Even as the full scale of the tragedy that struck the United States on September 11 is unfolding, it is worth pondering its strategic implications. A leading American daily has termed it as war while others have termed it Pearl Harbour II. Perhaps the most significant reaction comes from Ehud Barak, who termed it an assault on civilization itself. Coming as it does from the ex-prime minister and an ex-general of Israel, a country that has been at the receiving end of terrorism since its inception, this truly reflects on the wider international strategic security ramifications of such acts of terrorism.
India has been exposed to insurgency movements in the north-eastern states since independence, it was in Punjab that the Indian security establishment first encountered terrorism based on religious fundamentalism.
While it would be premature to guess as to who the perpetrators of these heinous acts are, some preliminary observations can safely be made. That the operation was planned and executed with military precision is not in doubt, as its perverted success would amply demonstrate. Behind the operation were forces powerful enough with material, human, intelligence and financial resources to take on the might of the only superpower on its own turf, and that too in complete secrecy. To convert passenger aircraft into human bombs not only requires daring and skill, but also motivation of a fanatical kind. Amongst the perpetrators were certainly qualified and somewhat skilled airline pilots who seized control and, Kamikaze-like, finally flew into their targets. And finally the symbolism of the targets chosen cannot be ignored. Pentagon as the heart of US military power and International Trade Towers in the heart of the financial district.
Full facts about the last hijacked aircraft that crashed near Pennsylvania have not been revealed. Could it be that this was headed for Capitol Hill or the White House, thus aiming to complete the sum total of what the US stands for — the richest and most powerful nation on earth, with an open society and a democratic polity? Without wanting to jump to any conclusions, it is difficult to see how the finger of suspicion can point to any, but one or more,of the fundamentalist organizations roaming the free world with perceived grievances and looking for causes that will make them martyrs. Countries like Israel and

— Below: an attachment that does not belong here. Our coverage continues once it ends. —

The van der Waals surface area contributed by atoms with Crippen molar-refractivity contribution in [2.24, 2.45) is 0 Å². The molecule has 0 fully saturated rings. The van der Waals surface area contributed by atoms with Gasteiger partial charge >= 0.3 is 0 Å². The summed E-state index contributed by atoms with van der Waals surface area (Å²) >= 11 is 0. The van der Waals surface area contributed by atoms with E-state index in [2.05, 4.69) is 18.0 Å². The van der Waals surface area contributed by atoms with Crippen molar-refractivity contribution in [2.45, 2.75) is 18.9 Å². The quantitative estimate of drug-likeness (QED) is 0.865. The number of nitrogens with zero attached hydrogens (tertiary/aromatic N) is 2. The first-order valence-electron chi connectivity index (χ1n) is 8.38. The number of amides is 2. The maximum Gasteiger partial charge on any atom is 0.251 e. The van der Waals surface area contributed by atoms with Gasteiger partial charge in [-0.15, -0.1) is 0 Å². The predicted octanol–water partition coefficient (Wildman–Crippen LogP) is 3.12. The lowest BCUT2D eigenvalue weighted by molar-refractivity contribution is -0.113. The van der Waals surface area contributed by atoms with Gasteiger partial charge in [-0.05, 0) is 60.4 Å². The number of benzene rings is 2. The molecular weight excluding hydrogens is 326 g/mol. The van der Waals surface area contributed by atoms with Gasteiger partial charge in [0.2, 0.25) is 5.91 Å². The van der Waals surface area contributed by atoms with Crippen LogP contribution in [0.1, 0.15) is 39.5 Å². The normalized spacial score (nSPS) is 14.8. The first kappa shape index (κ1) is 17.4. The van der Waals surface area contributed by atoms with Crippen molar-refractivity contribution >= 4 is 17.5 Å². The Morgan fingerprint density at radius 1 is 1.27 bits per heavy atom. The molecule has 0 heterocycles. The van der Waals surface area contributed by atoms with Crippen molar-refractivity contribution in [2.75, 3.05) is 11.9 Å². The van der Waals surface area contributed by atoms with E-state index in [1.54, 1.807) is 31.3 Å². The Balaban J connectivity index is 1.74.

India who have been at the receiving end of terrorism for decades must feel that this tragedy could have been averted had the international community as a whole looked at evolving international terrorism for what it is, a plague that sooner rather than later will engulf every corner of the globe and with ever increasing ferocity as technology marches onwards benefiting both good and evil.
Perhaps the sight of two hijacked passenger jets wilfully ramming into the Trade Towers in the heart of New York’s financial district, causing their collapse, must stir even the most benign mind in every free country and society to join hands towards fighting this scourge before it is too late.
It is time to see what really terrorism is. Its purpose is to create disturbance and panic with the aim of weakening the will of the people and the government — both physically and psychologically.
While India has been exposed to insurgency movements in the north-eastern states since independence, it was in Punjab that the Indian security establishment first encountered terrorism based on religious fundamentalism. It took longer than normal to bring it under control because of the help that the terrorists were receiving from across the western borders. Public memory is short and not many will remember the Air India Jumbo, Kanishka that was blown up in mid-air near Ireland by Sikh terrorists operating from Canada. Decades later, the culprits undergoing trial are yet to be brought to book. In Jammu and Kashmir, terrorist actions have claimed the lives of over 20,000 security men and innocent civilians. Ironically one massacre of Sikhs in Kashmir was deliberately committed when the US President was on an official visit to India. As responsible civilized societies, our reactions are measured and largely benign.